There are things about diving I will never enjoy. The relentless chop of the wind whipping your fringe every-which-way as you motorboat, or the minutes after surfacing where you wonder whether the wicking of the wetness on your skin after you’ve shed your wetsuit is the bends bubbling forth. However, my bleary 7am vacation eyes and blue icicles forged to my palm seem to be less staying than the deep serenity that comes from the drop into the blue.
It’s true, diving is a scary prospect only made scarier when your diving teacher is hearing impaired from what you hope was not a problematic equalizing incident. My initial hesitations are often echoed by those who have yet to seek the experience— claustrophobia (tight spaces), asphyxiphobia (suffocation), and lets not forget thanatophobia (death). There are also the sometimes insurmountable requirements that one does not have asthma, and can reliably ear-pop that keeps a number of would-be divers from grabbing their fins. One imagined limitation is girth. As long as you are able to fall out of a boat with a BCD vest (and there are generous plus sizes available), then being lithe has no advantage in the water (unless you are cave diving).
To best appease my inner demons, I opted to seek out a NAUI certification. I judged this older scuba institution with more stringent classwork requirements would best prepare me with the deepest of understanding for the mechanics to manage my anxieties. The dive master’s poor hearing left us communicating with hand signals and repeated corrections in response to correct answers. It was as if to exercise (or emphasize) the difficulties of underwater communication.
Our first dives were taken off the shore of Monterey Bay, California. The excitement of reenacting our pool-only encounters were dissolved with the reality of a 50ft shore-entry waddle strapped into a 40lb tank, and 22lb weight belt fitted around a 8mm neoprene wetsuit rubber-banding my legs capped with floppy fins.
Once meeting the sting of the Pacific March waters, an exhausting swim followed to reach beyond the surf. This is where I faced an unexpected aqua-phobia. My confident broad-shouldered swimmers’ strokes exasperated me and I began to feel the water salting my lips despite a fully inflated vest. Those around me serenely progressed forward as I slipped behind, beginning to thrash as my adrenalin began to spike. The irony of death by swimming with scuba gear marquee’d through my mind. Thankfully, our dive master kayak’d by with the nonchalant observation that I was likely overweighted. With the lightening of my load, I managed to find my breath and mentally recover enough to appreciate the biting water temperatures, low visibility, strong current ebbing away at my sense of control, and constantly fogging goggles.
There was little I found to enjoy about my first dives. The kelp forests of my Avatar-esqe dreams were instead these nightmarish tangles dwarfing and threatening to engulf me with their talons.
There were areas where the kelp gave way to calm, sandy current-marked bottoms and the highlight was perhaps the scallop our dive master’s assistant managed to shuck and eat.
It is true however, that the lack of enjoyment and ability to manage my fears and thorough discomfort yielded a confidence I’ve since enjoyed. Immediately following the completion of the course, my dives in Ko Phi Phi Don and Khao Lak in Thailand finally gave birth to the sense of awe you read about in the magazines.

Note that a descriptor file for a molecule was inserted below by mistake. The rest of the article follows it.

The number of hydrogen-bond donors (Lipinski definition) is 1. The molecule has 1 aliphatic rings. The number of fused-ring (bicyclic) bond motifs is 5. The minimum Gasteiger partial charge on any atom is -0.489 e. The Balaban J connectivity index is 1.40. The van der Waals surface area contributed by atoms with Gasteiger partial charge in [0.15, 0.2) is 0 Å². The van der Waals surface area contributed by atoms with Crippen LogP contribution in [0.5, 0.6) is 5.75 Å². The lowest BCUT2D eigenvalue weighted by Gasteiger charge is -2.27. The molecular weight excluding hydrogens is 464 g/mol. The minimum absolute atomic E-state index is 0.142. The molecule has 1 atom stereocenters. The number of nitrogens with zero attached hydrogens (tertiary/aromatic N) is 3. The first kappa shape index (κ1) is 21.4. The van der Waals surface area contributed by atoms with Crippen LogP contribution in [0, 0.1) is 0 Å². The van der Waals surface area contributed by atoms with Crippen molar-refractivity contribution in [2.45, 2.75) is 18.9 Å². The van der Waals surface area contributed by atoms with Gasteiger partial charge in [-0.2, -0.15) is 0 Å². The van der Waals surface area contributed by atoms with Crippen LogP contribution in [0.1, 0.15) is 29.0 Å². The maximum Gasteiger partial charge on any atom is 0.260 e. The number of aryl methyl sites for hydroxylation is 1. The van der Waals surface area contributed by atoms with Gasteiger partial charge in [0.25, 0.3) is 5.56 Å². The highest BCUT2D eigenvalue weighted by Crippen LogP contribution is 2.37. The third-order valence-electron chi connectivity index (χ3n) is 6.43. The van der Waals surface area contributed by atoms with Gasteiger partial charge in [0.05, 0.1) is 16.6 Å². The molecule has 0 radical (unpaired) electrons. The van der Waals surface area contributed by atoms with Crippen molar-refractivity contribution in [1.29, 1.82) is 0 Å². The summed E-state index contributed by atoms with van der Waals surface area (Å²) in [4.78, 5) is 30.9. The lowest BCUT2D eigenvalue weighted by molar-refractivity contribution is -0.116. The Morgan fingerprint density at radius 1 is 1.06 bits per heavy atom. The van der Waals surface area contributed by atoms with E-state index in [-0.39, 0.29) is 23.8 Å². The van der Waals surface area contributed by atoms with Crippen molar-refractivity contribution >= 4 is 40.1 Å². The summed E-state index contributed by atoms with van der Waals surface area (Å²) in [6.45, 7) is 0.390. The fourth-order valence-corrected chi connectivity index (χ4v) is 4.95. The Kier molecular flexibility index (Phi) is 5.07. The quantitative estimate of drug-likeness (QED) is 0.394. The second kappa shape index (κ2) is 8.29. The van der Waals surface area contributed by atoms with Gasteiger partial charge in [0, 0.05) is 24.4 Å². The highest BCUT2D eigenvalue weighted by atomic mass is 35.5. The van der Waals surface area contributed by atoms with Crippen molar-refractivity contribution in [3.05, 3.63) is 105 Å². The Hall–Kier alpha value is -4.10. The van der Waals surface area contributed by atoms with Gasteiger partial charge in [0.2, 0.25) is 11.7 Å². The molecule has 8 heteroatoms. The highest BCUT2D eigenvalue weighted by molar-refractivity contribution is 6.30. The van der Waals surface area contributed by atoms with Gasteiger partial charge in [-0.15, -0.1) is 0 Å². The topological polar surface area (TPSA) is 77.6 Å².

I have now acquired my advanced open water certification, and rounded my 20th dive mostly in Pacific and Caribbean waters. I recently went on a dive in Cozumel with a group of far more experienced (100-300+ dives) divers and marked my progress with the comfort I felt floating alongside them.
The peace I find begins with the descent. This is typically done as quickly as your Eustachion tubes will allow. Depth and air gauges are checked, eye contact is made with the dive master, and I begin to find a rhythm to my bubbling breath. For me, the adventure always begins with an awareness of slight discomforts such as the dryness of my mouth and the chaffing of my feet against the loaned flippers. Pockets of shade chill through the suit, and my weight belt likely needs a bit of a jiggle. At first, there appears be nothing besides the obvious. Only, through hand signals and some earnest flipping to peek beneath the right ledges, the group begins uncovering hidden lives.
Nurse sharks are often uncovered resting at the base of coral towers. They startle easily (especially at night), and are gone in a flash.
Green moray eels waters are often tucked behind a wall of yellow stripe.
Lobsters typically nestle between crevices, often groups of them will be shoeboxed together with their mustaches poking out.
At night, the fish each look as if they have their own spot to call home. Perhaps it is just a result of finding shelter from the current, but the arrangement looks so precise, it is difficult not to draw the parallel to our own human world. Their eyes remain open but they do not flinch as our misshapen shadows pass. The sound of bubbles encourages my own narrative of life, under the sea. My minor discomforts have dissolved into serene curiosity and wonder. With a current, the dive becomes a dream as fish stream past as if sitting too closely to an IMAX.
In these moments, I breath imagining my gills and my fins are a part of me. I am full of phillia, love for all things living. I fight to hold the beauty of the waterlogged images in my mind, knowing the true details will escape the lens. Light dances across brain coral, the trumpet fish slides soundlessly by. The surface approaches and I feel the return of weight, my day-to-day phobias, the sharp light cutting across air. The ascent has now become the antithesis of all that I feared in my descent to open water.